Those skilled in the art readily understand that a biodegradable polymer system includes any related biocompatible set of moieties approved, or to be approved, for use in animals. By way of illustrative example, poly(lactic-co-glycolic) acid (hereafter “PLGA”), is readily substitutable for any number of biodegradable polymers having a strong history of usage in U.S. Food and Drug Administration (“FDA”) approved devices.

Likewise, delivery systems are conventional, and used by all of the major cardiovascular disease companies, which must be given consideration in the design and execution of such medical devices. The trend in these devices is procurement of larger and more effective trapping surfaces and smaller and less invasive insertion systems.

Prominent examples of the other devices in these fields include the LP brand of filter from B. Braun, the Gunther Tulip™ brand of Vena Cava filter, and the Cordis Optease brand of permanent vena cava filter, in addition to the Recovery brand of filter system offered by Bard Peripheral Vascular, a division of C.R. Bard Incorporated. Unacceptably high records of adverse events are associated with all of these devices. It may be synthesized by the co-polymerization of glycolide and lactide. The present inventors have searched predicate devices and approaches but are unaware of other usages of PLGA or other such biodegradable polymer such as those taught according to the present disclosure.

Likewise, although indications are clearly available for improved filters nothing which has effectively addressed and solved the problems at which the present invention is directed currently is known. By way of further example of the need for the present invention vascular filters have commonly been adapted or used in other lumens as needed.

Another known filter is the Greenfield brand of filter from Boston Scientific. Each of these devices have been studied and found subject to various complications stemming from common challenges. The present disclosure overcomes such issues.

Filter occlusion, from trapped emboli, often results in adverse events ranging from renal failure, the need for heightened thrombolytic therapy, to death of the subject patients. Metal fatigue and fracture, poor flow characteristics and areas of stagnation also generate significant issues. Fixation hooks associated with known devices, and the high radial force associated with the deployment of known systems have also added vasculature insult and injury to the list.

Turning now to FIG. 1, novel enhanced biodegradable filter is generally and schematically illustrated as device 101 struts 111, as deployed leverage off of the benefits of Nitinol®, or “spring steel” which moves from a first (compacted) position to a second (expanded) condition upon release within an environment having a higher temperature-such as the desired lumen of a vessel. Artisans readily understand restraints may delay this expansion as commonly practiced within the catheter arts. PLGA matrix 113 provides for a trapping mechanism when tensioned by the expansion of Nitinol® struts 111 as the ‘spring steel’ move from a first to a second position.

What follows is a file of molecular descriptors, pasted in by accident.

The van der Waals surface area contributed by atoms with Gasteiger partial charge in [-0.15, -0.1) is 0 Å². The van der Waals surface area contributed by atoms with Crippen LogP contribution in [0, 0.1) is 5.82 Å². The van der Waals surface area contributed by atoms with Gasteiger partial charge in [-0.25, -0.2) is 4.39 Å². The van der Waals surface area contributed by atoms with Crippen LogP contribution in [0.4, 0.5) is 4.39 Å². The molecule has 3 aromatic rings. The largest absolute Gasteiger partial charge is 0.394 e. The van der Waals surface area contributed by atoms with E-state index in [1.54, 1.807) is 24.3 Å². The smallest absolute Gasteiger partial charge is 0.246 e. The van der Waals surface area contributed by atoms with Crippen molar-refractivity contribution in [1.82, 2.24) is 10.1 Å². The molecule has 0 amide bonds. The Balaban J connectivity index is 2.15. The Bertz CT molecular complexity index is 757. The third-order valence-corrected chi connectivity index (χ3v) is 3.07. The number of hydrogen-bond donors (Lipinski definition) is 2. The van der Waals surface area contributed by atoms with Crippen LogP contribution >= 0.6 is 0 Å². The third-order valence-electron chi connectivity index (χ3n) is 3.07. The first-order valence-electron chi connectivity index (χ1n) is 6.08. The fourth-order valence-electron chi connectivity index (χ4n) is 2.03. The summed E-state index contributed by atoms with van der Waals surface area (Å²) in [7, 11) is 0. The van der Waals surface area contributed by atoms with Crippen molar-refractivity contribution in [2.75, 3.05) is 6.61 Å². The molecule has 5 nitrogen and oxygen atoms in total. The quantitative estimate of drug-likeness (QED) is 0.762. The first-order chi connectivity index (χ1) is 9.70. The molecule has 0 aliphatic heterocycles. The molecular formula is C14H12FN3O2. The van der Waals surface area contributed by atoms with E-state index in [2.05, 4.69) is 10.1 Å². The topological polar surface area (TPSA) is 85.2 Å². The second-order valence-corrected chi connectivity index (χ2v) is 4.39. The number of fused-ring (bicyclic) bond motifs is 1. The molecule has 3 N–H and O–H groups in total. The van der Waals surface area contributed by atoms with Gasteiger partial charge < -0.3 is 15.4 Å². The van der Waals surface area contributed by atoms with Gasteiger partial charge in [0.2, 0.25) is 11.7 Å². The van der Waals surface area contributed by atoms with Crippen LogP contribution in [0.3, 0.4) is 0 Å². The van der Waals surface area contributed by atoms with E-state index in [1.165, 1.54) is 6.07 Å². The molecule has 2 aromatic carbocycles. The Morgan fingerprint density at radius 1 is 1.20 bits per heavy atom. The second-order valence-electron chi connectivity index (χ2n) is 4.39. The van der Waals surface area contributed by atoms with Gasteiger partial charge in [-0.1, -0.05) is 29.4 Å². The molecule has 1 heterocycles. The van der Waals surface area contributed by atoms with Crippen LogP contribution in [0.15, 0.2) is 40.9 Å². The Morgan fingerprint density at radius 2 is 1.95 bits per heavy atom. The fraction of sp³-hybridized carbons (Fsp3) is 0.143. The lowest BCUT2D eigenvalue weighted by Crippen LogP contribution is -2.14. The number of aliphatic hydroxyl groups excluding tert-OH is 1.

Referring now also to FIG. 2, it is shown now expanded struts 111 of device 101 can render PLGA (or any other biodegradable polymer system, as set forth and discussed above and claimed below) matrix 113 effective to trap emboli, without the constraint of concomitant flow restriction. Deployment of device 101 does not cause vessel damage through high radial force, nor do damages by ripping into the vessel wall. Rather Nitinol® struts 111 merge gently with vessel walls, growing into the neointima of the vessels.

Turning now to FIG. 3, a stent-like embodiment of device 100 features Nitinol® hoops 117, whose memory allows them to be situated within a delivery catheter and through minimally invasive techniques, delivered to an appropriate site.

The medical device usage of shape-memory alloys, whose function as is well know to those skilled in the art in accordance with the SMART-type of self expanding stent (Cordis Endovascular, Johnson & Johnson), to render device 101 effective to be delivered by known systems of catheters, and to be placed at an appropriate juncture in a vessel without damaging the same. For example, placement in any known vessel by a femoral insertion of an introducer and guidewire system (available from Medtronic AVE, Guidant, Edward LifeSciences LLC or Cook Endovascular as approved by the U.S. FDA), is conventional.

The benefits of stent-like device 101, with for example PLGA web 113, are significant in comparison to known teachings. For example, as opposed to leaving the filter in the patient, or attempting to retrieve the same by dragging it out, each of which does more harm than good—the instant disclosure teaches leaving the device in, allowing the PLGA to dissolve over time, while the remaining assembly is endothelialized and encased in the wall of the vessel.

Turning now to FIG. 4, an alternate embodiment is shown which has closer analogy to the Cook Endovascular Bird-Nest® brand of device. This biodegradable filter 201, once again is comprised of Nitinol® struts 211, which are shown in a first (compacted) condition within catheter/delivery system 222. Once more, “spring-steel” may be chilled, cooled or otherwise restrained to maintain this first state. Nitinol® 211 undergoes a phase change from austenite to martenite upon a correct temperature change and the “memory” it has allows the health-care provider to size it appropriately for the desired vessel. PLGA is an effective polymer system, and those skilled in the art will understand that others may be used as well.